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Pork Producers Still Need to Earn a Living, Johnson Says

There's no doubt pork production is a noble calling, says Iowa State University Extension swine specialist Colin Johnson. But the reality remains that farmers still have to cover production costs and earn a living. 

"Let's face it, achieving a profit in the business has been a struggle in recent times," he says in an Iowa Pork Industry Center release. "The pork industry is a very competitive global market and trade relations fluctuate."

Decisionmakers are continually evaluating whether or not to consolidate the farm and if they can validate their stay in the industry, Johnson explains. 

"The costs of health impacts and labor are significant industry factors today regardless of operation size," he points out.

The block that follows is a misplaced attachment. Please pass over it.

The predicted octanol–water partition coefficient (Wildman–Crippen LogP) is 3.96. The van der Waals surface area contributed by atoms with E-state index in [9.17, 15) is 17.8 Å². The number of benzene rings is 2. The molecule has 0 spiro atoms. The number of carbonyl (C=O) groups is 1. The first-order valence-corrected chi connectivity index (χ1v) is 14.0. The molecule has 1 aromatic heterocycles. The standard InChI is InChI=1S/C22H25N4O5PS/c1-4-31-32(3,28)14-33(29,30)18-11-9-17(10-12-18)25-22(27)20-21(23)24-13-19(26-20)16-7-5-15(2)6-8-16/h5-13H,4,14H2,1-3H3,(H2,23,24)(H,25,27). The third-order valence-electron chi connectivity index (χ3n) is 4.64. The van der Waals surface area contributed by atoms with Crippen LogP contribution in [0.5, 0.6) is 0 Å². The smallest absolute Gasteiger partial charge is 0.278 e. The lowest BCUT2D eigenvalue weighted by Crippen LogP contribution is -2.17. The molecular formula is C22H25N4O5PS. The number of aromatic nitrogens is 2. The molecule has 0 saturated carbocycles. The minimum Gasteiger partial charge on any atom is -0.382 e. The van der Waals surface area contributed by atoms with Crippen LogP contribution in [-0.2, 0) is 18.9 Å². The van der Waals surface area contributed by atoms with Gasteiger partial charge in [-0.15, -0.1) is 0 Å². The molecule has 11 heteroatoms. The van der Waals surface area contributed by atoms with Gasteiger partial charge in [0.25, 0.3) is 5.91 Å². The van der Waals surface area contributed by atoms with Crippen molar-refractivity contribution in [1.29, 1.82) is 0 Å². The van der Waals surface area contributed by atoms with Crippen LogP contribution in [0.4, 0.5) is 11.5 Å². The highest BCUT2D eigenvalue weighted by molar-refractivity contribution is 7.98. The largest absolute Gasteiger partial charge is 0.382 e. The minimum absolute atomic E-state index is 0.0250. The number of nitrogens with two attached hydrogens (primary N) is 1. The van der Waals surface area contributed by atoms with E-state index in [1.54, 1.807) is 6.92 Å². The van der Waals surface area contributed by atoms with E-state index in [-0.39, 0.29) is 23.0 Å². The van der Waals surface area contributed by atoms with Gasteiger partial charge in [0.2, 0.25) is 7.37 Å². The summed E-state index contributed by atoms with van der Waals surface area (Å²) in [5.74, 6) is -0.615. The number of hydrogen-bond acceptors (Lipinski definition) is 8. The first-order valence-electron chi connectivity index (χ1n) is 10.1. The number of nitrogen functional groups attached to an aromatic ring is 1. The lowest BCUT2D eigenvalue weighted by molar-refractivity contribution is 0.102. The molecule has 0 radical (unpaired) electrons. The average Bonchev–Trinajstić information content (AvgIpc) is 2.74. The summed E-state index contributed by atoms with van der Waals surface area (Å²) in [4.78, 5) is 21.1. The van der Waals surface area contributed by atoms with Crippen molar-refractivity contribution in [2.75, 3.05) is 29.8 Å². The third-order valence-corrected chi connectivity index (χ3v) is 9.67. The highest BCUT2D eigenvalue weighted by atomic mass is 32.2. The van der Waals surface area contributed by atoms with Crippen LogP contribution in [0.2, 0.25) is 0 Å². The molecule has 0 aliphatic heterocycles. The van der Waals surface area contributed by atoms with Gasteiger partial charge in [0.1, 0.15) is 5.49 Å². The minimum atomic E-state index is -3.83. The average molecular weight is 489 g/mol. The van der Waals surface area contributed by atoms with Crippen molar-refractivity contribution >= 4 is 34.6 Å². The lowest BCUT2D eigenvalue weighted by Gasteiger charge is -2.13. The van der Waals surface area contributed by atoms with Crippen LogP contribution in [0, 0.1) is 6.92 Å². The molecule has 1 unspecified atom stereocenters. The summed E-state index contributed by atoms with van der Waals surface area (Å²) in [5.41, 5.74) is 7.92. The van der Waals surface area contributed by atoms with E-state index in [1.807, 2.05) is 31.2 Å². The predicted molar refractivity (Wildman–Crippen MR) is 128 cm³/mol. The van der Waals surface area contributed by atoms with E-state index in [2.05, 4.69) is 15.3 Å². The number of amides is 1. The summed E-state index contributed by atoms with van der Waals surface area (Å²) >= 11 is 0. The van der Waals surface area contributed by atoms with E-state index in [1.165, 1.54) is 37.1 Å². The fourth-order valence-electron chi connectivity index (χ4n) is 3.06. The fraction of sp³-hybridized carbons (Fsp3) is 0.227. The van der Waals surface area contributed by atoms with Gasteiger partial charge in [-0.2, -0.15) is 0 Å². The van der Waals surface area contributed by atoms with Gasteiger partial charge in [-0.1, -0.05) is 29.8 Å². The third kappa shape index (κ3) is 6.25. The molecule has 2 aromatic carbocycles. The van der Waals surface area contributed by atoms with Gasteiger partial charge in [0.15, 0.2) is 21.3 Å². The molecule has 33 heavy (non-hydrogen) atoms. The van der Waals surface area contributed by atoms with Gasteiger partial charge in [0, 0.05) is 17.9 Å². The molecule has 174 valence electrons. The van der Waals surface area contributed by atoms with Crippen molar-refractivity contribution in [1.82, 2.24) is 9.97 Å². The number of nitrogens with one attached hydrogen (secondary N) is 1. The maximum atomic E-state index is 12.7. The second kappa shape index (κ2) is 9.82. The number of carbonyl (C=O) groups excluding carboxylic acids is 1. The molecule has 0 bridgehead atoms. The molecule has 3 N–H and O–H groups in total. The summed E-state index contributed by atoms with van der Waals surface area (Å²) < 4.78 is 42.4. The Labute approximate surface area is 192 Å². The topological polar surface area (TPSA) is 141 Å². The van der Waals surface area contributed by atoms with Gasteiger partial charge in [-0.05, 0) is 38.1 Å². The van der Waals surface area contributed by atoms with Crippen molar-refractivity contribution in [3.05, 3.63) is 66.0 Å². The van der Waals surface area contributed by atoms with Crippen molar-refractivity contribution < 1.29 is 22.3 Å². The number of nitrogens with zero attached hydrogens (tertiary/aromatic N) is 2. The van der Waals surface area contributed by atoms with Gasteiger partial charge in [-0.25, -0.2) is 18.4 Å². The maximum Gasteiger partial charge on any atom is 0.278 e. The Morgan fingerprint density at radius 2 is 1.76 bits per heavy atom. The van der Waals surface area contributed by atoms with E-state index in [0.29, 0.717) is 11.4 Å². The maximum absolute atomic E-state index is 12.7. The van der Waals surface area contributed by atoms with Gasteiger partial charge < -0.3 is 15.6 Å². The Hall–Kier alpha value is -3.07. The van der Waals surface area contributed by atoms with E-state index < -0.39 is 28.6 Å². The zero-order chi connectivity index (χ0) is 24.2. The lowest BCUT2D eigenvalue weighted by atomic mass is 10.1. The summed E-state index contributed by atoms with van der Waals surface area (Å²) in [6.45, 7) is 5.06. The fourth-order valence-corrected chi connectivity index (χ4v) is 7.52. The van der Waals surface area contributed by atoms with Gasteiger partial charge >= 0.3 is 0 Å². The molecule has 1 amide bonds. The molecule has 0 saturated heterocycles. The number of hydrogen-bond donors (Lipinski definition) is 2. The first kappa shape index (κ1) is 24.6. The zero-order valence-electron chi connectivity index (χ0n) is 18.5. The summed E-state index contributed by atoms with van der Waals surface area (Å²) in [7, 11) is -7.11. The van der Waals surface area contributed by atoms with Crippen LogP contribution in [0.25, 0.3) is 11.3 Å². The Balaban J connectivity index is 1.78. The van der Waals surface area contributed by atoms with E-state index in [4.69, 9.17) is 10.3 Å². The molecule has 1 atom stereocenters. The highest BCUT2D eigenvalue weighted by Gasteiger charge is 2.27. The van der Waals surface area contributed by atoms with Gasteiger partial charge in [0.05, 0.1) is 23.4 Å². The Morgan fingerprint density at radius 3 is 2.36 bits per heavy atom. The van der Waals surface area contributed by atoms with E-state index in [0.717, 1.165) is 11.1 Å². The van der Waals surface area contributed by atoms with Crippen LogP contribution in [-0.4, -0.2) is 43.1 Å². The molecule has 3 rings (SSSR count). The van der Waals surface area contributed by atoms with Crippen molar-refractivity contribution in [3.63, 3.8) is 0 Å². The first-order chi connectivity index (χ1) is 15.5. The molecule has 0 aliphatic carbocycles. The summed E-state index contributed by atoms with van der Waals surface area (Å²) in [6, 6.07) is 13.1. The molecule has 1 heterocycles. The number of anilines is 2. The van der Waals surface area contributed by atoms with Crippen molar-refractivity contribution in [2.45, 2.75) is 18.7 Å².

The Iowa Pork Industry Center has several resources to help guide decisions, including the Pig Profit Tracker that can help producers assess value and performance changes within their operation.

"Spreadsheets and other tools from the IPIC website and content from the ISU Ag Decision Maker website have seen increased use as of late," Johnson says in the release. "Our tools can model the economic performance impacts that may result from changing parameters such as facility, health, genetic costs and more."

He says it's important to understand there is more than economics that need to be considered.

“I’ve had many discussions on the regional pig supply and site logistics as well as how barns fit in with a sustainable future for the farm as a whole," he says. "IPIC swine specialists are available to talk through a variety of options and can aid in projecting cost inputs."

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